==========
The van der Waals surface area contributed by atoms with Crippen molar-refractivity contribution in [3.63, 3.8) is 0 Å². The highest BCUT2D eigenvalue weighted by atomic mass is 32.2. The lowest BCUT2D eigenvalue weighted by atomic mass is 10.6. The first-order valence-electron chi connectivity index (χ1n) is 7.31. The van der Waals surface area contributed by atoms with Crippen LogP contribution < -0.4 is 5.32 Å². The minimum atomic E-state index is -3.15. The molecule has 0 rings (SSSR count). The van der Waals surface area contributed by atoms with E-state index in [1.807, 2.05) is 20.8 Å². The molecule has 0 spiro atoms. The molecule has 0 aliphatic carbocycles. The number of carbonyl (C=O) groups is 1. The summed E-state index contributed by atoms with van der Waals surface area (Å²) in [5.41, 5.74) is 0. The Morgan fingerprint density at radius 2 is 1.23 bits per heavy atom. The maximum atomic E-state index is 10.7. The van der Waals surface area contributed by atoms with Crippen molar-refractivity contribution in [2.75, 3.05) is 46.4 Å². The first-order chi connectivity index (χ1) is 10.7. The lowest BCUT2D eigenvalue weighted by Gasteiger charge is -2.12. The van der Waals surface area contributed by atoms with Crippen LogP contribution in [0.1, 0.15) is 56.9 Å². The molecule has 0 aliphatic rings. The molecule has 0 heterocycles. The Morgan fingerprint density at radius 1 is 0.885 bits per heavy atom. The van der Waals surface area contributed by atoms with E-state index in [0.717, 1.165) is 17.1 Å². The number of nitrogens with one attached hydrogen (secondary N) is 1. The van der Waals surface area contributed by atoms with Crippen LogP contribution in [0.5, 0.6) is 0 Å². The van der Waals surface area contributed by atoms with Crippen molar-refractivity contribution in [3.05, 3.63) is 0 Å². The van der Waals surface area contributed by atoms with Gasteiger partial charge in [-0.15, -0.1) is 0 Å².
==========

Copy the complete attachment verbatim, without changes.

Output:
The van der Waals surface area contributed by atoms with Crippen molar-refractivity contribution in [3.63, 3.8) is 0 Å². The highest BCUT2D eigenvalue weighted by atomic mass is 32.2. The lowest BCUT2D eigenvalue weighted by atomic mass is 10.6. The first-order valence-electron chi connectivity index (χ1n) is 7.31. The van der Waals surface area contributed by atoms with Crippen LogP contribution < -0.4 is 5.32 Å². The minimum atomic E-state index is -3.15. The molecule has 0 rings (SSSR count). The van der Waals surface area contributed by atoms with E-state index in [1.807, 2.05) is 20.8 Å². The molecule has 0 spiro atoms. The molecule has 0 aliphatic carbocycles. The number of carbonyl (C=O) groups is 1. The summed E-state index contributed by atoms with van der Waals surface area (Å²) in [5.41, 5.74) is 0. The Morgan fingerprint density at radius 2 is 1.23 bits per heavy atom. The maximum atomic E-state index is 10.7. The van der Waals surface area contributed by atoms with Crippen molar-refractivity contribution in [2.75, 3.05) is 46.4 Å². The first-order chi connectivity index (χ1) is 10.7. The lowest BCUT2D eigenvalue weighted by Gasteiger charge is -2.12. The van der Waals surface area contributed by atoms with Crippen LogP contribution in [0.1, 0.15) is 56.9 Å². The molecule has 0 aliphatic rings. The molecule has 0 heterocycles. The Morgan fingerprint density at radius 1 is 0.885 bits per heavy atom. The van der Waals surface area contributed by atoms with E-state index in [0.717, 1.165) is 17.1 Å². The number of nitrogens with one attached hydrogen (secondary N) is 1. The van der Waals surface area contributed by atoms with Crippen LogP contribution in [0.5, 0.6) is 0 Å². The van der Waals surface area contributed by atoms with Crippen molar-refractivity contribution in [3.05, 3.63) is 0 Å². The van der Waals surface area contributed by atoms with Gasteiger partial charge in [-0.15, -0.1) is 0 Å².